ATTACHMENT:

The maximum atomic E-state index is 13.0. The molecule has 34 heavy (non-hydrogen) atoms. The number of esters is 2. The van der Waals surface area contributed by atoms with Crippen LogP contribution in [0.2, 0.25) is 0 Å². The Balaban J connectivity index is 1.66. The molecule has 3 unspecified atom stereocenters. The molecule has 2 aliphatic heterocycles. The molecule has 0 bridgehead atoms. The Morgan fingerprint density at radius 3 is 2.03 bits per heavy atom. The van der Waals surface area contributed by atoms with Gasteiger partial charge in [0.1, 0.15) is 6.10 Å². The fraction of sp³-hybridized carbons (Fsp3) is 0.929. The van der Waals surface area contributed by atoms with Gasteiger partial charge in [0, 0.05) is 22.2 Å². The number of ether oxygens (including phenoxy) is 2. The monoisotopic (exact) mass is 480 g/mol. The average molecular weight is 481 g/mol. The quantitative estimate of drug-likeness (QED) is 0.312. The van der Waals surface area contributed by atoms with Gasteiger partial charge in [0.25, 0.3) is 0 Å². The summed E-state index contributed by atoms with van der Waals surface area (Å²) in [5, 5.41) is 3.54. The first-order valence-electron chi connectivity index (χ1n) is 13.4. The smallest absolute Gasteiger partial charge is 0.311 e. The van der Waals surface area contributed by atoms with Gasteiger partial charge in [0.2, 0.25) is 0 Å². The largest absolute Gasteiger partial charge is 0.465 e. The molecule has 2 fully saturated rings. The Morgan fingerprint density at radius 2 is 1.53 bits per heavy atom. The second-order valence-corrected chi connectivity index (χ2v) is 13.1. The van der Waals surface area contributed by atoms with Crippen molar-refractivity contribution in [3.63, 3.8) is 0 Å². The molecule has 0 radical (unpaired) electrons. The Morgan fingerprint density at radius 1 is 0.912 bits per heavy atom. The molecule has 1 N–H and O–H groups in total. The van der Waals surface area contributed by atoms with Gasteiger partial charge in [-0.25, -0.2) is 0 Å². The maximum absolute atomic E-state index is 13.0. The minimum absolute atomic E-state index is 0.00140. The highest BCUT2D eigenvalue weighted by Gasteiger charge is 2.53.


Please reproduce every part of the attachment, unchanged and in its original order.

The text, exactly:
The maximum atomic E-state index is 13.0. The molecule has 34 heavy (non-hydrogen) atoms. The number of esters is 2. The van der Waals surface area contributed by atoms with Crippen LogP contribution in [0.2, 0.25) is 0 Å². The Balaban J connectivity index is 1.66. The molecule has 3 unspecified atom stereocenters. The molecule has 2 aliphatic heterocycles. The molecule has 0 bridgehead atoms. The Morgan fingerprint density at radius 3 is 2.03 bits per heavy atom. The van der Waals surface area contributed by atoms with Gasteiger partial charge in [0.1, 0.15) is 6.10 Å². The fraction of sp³-hybridized carbons (Fsp3) is 0.929. The van der Waals surface area contributed by atoms with Gasteiger partial charge in [0, 0.05) is 22.2 Å². The number of ether oxygens (including phenoxy) is 2. The monoisotopic (exact) mass is 480 g/mol. The average molecular weight is 481 g/mol. The quantitative estimate of drug-likeness (QED) is 0.312. The van der Waals surface area contributed by atoms with Gasteiger partial charge in [0.25, 0.3) is 0 Å². The summed E-state index contributed by atoms with van der Waals surface area (Å²) in [5, 5.41) is 3.54. The first-order valence-electron chi connectivity index (χ1n) is 13.4. The smallest absolute Gasteiger partial charge is 0.311 e. The van der Waals surface area contributed by atoms with Gasteiger partial charge in [0.2, 0.25) is 0 Å². The largest absolute Gasteiger partial charge is 0.465 e. The molecule has 2 fully saturated rings. The Morgan fingerprint density at radius 2 is 1.53 bits per heavy atom. The second-order valence-corrected chi connectivity index (χ2v) is 13.1. The van der Waals surface area contributed by atoms with Crippen molar-refractivity contribution in [3.63, 3.8) is 0 Å². The molecule has 0 radical (unpaired) electrons. The Morgan fingerprint density at radius 1 is 0.912 bits per heavy atom. The molecule has 1 N–H and O–H groups in total. The van der Waals surface area contributed by atoms with Gasteiger partial charge in [-0.25, -0.2) is 0 Å². The maximum absolute atomic E-state index is 13.0. The minimum absolute atomic E-state index is 0.00140. The highest BCUT2D eigenvalue weighted by Gasteiger charge is 2.53.